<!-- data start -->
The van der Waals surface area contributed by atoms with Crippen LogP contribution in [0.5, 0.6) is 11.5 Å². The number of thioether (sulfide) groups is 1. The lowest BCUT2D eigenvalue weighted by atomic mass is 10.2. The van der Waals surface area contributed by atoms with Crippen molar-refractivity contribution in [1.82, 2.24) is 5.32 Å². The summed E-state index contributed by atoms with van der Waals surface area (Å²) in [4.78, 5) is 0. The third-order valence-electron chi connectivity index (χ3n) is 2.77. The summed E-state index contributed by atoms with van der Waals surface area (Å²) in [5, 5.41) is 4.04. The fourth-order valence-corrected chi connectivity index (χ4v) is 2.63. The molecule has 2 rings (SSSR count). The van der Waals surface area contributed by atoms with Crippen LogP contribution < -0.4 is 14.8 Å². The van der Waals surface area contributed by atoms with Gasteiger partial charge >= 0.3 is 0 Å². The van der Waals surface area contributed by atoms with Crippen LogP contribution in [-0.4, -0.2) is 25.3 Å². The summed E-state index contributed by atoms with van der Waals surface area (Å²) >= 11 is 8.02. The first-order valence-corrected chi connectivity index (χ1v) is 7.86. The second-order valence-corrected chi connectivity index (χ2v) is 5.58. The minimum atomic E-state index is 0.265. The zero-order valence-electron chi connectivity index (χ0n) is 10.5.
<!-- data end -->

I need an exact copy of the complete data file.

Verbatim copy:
The van der Waals surface area contributed by atoms with Crippen LogP contribution in [0.5, 0.6) is 11.5 Å². The number of thioether (sulfide) groups is 1. The lowest BCUT2D eigenvalue weighted by atomic mass is 10.2. The van der Waals surface area contributed by atoms with Crippen molar-refractivity contribution in [1.82, 2.24) is 5.32 Å². The summed E-state index contributed by atoms with van der Waals surface area (Å²) in [4.78, 5) is 0. The third-order valence-electron chi connectivity index (χ3n) is 2.77. The summed E-state index contributed by atoms with van der Waals surface area (Å²) in [5, 5.41) is 4.04. The fourth-order valence-corrected chi connectivity index (χ4v) is 2.63. The molecule has 2 rings (SSSR count). The van der Waals surface area contributed by atoms with Crippen LogP contribution < -0.4 is 14.8 Å². The van der Waals surface area contributed by atoms with Gasteiger partial charge >= 0.3 is 0 Å². The van der Waals surface area contributed by atoms with Crippen LogP contribution in [-0.4, -0.2) is 25.3 Å². The summed E-state index contributed by atoms with van der Waals surface area (Å²) >= 11 is 8.02. The first-order valence-corrected chi connectivity index (χ1v) is 7.86. The second-order valence-corrected chi connectivity index (χ2v) is 5.58. The minimum atomic E-state index is 0.265. The zero-order valence-electron chi connectivity index (χ0n) is 10.5.